ABSTRACT: Can a brief two-hour interdisciplinary communication skills training be successful in undergraduate medical education?
To pilot-test feasibility, acceptance and learning-outcomes of a brief interdisciplinary communication skills training program in undergraduate medical education.
A two-hour interdisciplinary communication skills program with simulated patients was developed and pilot-tested with clinical students at Hamburg University. Five psychosocial specialties facilitated the training. Composite effects were measured qualitatively and quantitatively.
Eighty students volunteered to participate in the pilot-program (intervention-group). Their evaluations of the program were very positive (1.1 on a six-point scale). Benefits were seen in feedback, increase of self-confidence, cross-disciplinary clinical and communication experience. Students who did not volunteer (n=206) served as the control-group. The intervention-group performed significantly better (p=0.023) in a primary care communication examination and female students performed better than males. Clinical teachers evaluated the pilot-training very positively with regard to learning-outcomes and feasibility. The positive results from the pilot-training led to implementation into the regular curriculum.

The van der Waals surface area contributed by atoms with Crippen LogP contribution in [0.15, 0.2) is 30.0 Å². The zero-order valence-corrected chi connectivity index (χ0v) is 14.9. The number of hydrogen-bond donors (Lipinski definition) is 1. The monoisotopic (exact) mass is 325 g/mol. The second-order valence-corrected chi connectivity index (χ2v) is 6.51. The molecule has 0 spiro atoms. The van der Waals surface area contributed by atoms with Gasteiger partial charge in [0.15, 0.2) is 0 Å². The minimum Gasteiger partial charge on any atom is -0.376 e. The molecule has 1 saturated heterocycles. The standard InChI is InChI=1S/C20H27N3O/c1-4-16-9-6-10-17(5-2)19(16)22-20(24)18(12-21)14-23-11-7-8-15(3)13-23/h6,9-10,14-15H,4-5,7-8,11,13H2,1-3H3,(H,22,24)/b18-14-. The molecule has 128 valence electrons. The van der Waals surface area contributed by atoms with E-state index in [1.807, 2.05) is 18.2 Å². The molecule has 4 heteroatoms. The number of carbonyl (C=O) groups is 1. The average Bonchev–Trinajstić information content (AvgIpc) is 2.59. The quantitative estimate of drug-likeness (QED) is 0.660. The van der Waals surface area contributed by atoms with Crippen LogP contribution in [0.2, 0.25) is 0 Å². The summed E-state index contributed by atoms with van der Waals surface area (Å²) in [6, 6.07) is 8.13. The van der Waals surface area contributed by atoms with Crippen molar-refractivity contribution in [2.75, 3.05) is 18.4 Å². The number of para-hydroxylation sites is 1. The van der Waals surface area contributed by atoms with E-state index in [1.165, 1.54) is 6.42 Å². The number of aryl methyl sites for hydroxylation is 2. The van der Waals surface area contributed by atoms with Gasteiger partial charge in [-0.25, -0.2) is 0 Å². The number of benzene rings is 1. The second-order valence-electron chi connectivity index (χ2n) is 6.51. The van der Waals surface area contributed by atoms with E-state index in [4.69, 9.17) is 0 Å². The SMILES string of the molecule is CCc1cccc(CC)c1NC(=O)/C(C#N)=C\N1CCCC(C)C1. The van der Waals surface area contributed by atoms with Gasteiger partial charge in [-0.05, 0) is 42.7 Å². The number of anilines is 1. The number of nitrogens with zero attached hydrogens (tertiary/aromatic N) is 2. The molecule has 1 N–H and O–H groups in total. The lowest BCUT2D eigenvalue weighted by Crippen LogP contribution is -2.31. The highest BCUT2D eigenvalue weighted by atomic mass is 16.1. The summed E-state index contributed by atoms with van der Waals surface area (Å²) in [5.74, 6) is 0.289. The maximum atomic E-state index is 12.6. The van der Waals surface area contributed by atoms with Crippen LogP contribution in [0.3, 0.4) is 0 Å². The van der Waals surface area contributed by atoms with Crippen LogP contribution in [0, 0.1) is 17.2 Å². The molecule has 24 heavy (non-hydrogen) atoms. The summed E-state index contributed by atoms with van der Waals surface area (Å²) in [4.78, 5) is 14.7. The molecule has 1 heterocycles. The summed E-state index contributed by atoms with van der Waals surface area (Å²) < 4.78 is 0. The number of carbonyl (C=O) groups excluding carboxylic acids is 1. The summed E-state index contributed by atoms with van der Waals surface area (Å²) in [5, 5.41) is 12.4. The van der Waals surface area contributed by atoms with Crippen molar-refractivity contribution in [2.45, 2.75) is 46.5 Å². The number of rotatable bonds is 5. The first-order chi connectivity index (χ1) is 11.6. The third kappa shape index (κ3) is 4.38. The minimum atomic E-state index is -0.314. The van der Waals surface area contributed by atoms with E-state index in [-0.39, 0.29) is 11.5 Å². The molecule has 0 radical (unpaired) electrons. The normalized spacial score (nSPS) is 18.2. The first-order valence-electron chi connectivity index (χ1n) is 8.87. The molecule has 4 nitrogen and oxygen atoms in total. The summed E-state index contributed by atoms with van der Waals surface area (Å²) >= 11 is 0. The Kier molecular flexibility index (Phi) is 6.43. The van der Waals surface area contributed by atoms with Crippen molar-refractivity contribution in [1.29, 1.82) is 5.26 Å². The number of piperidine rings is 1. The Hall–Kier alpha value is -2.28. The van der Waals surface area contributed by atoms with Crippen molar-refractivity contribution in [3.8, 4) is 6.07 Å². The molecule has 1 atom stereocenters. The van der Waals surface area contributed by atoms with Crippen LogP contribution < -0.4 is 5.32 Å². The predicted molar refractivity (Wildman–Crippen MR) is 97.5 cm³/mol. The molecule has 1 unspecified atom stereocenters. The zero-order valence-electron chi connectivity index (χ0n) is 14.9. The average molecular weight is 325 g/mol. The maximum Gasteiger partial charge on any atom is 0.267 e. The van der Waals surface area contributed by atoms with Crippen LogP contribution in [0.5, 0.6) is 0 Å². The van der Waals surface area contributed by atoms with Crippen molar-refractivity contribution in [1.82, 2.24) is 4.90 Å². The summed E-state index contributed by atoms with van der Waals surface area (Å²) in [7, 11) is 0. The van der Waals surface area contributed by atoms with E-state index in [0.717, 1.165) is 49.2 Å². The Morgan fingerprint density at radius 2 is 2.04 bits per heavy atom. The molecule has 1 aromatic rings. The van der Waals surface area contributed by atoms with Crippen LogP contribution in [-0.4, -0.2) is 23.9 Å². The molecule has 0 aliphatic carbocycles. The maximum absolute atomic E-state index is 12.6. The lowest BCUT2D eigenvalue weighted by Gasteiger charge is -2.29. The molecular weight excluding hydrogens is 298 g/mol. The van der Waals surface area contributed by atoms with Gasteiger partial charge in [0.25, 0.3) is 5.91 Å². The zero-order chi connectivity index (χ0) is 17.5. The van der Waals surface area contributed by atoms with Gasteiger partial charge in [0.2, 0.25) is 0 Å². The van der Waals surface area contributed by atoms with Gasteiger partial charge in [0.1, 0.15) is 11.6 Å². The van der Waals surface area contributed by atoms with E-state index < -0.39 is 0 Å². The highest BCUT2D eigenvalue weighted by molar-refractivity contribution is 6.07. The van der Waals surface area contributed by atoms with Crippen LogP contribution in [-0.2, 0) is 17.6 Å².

A two-hour interdisciplinary communication skills training program is beneficial for medical students with regard to communication competencies, self-confidence and learning-outcomes.
The training is feasible within given time-frames and limited staff resources. The high teaching load for small-group-training are split between five specialties. The concept might be an interesting option for other faculties.